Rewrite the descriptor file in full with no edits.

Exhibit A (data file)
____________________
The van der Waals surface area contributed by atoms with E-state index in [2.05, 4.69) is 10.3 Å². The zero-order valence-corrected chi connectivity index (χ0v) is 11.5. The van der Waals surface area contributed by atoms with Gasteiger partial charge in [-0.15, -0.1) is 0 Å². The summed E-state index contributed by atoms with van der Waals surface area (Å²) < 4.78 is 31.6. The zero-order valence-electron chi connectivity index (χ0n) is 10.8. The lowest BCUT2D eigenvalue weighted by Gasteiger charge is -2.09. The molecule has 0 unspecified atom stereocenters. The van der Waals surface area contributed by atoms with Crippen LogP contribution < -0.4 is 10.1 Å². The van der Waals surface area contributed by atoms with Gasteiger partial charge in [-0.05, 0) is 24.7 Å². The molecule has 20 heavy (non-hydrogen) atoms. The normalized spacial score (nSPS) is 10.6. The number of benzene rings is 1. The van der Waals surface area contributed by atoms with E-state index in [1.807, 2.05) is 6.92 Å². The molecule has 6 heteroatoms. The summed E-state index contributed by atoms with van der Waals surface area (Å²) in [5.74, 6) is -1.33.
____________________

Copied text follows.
The van der Waals surface area contributed by atoms with E-state index in [2.05, 4.69) is 10.3 Å². The zero-order valence-corrected chi connectivity index (χ0v) is 11.5. The van der Waals surface area contributed by atoms with Gasteiger partial charge in [-0.15, -0.1) is 0 Å². The summed E-state index contributed by atoms with van der Waals surface area (Å²) < 4.78 is 31.6. The zero-order valence-electron chi connectivity index (χ0n) is 10.8. The lowest BCUT2D eigenvalue weighted by Gasteiger charge is -2.09. The molecule has 0 unspecified atom stereocenters. The van der Waals surface area contributed by atoms with Crippen LogP contribution < -0.4 is 10.1 Å². The van der Waals surface area contributed by atoms with Gasteiger partial charge in [-0.05, 0) is 24.7 Å². The molecule has 20 heavy (non-hydrogen) atoms. The normalized spacial score (nSPS) is 10.6. The number of benzene rings is 1. The van der Waals surface area contributed by atoms with E-state index in [1.807, 2.05) is 6.92 Å². The molecule has 6 heteroatoms. The summed E-state index contributed by atoms with van der Waals surface area (Å²) in [5.74, 6) is -1.33.